Latest posts by Gea Elika (see all)
- 10 Things to Know about Buying Investment Properties in NYC - March 17, 2018
- Favorite Foodie Finds in NYC - March 15, 2018
- What is the difference between Condo and Co-op in NYC? - March 10, 2018
Buying an apartment or house makes sense if you intend to live in it at least five to ten years; any less, and you may wind up losing money in the transaction. The seller in a real estate transaction can easily expect to pay up to 10 percent of the sales price of the home in closing costs, allowances, commissions, necessary repairs, and other negotiated expenses. Also, sellers rarely get the full asking price for their apartment or home, unless the housing market has a shortage of inventory. It’s also possible to get full asking price if a home has been well-renovated, is in a great location, or if it features distinctive and appealing architectural detail.
Image by TRA Studio Architecture / Flickr
What does that mean for the first-time apartment or homebuyer? It means trying to predict the future.
- In the next seven years or longer, do you plan to start or grow your family?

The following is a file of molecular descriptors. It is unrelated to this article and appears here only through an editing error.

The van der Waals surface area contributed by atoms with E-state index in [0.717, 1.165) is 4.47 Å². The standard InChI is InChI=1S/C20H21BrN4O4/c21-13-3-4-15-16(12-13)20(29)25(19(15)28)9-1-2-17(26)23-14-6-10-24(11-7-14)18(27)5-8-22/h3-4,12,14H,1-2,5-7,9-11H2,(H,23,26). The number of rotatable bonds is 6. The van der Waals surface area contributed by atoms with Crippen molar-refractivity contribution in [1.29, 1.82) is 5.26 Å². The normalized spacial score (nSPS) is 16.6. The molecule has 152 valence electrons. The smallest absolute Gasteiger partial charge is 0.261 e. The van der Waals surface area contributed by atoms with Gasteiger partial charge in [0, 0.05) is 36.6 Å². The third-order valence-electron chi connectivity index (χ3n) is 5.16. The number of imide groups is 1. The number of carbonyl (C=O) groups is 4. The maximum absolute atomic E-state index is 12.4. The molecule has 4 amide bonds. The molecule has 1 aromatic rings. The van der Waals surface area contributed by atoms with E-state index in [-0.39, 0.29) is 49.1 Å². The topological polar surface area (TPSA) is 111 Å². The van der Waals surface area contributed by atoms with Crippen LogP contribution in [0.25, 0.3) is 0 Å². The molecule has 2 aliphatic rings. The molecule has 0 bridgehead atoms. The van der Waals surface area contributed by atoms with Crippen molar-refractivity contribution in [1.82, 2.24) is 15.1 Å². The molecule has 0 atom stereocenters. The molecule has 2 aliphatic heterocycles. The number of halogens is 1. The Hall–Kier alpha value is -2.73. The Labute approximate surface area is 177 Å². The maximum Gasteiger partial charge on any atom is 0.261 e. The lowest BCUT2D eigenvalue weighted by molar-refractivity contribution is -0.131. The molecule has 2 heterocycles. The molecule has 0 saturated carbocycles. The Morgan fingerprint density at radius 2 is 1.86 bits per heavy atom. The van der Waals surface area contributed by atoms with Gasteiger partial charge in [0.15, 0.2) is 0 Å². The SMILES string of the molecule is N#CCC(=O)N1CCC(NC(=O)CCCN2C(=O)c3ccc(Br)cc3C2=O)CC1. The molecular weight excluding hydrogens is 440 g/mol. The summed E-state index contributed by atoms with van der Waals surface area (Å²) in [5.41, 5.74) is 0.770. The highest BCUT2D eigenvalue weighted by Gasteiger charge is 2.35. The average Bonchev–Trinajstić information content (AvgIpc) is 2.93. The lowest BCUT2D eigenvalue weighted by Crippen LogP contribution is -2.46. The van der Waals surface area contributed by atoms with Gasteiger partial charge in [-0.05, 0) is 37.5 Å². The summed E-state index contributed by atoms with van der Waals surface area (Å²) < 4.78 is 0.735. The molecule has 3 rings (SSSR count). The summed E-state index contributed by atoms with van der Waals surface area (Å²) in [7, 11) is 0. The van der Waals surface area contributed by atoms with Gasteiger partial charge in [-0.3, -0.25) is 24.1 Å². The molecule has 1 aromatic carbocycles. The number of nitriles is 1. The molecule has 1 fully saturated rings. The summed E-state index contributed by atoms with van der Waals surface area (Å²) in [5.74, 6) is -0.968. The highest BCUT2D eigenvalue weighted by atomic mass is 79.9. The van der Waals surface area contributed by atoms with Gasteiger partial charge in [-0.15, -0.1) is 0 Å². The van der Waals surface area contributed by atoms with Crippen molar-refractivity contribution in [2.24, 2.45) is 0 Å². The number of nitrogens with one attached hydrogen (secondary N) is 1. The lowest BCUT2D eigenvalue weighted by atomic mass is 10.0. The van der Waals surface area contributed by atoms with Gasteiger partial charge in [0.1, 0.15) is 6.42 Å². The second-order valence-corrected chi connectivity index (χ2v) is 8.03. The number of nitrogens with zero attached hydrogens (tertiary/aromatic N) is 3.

- Is there a possibility your employer will transfer you to a location in another part of the country?
- Do you have an ailing or aging parent who may need to move in with you?
Predicting the future also means buying only as much apartment or house as you think you’ll need, but not much more. In the past, the trend in first-time apartment or home buying was to purchase a smaller, more affordable “starter apartment or home,” and then sell it in a couple of years when the family (and the household income) grew. Given the variables in the real estate market, that no longer seems like the best strategy.
Image by Dee / Flickr
Today, you’re better off buying the apartment or home you think you’ll need for your family for the next ten years. Apartments and homes with multipurpose rooms, like a dining room that can be converted to an office, or an attic that can be transformed into a bedroom, make sense as you try to arrange your home to meet your family’s changing needs.
Resist the temptation to buy too much house. The additional taxes, utility payments and maintenance and repair costs restrict your ability to save for other family necessities. As the saying goes, no matter how big your apartment or house is, you can only sit in one chair at a time.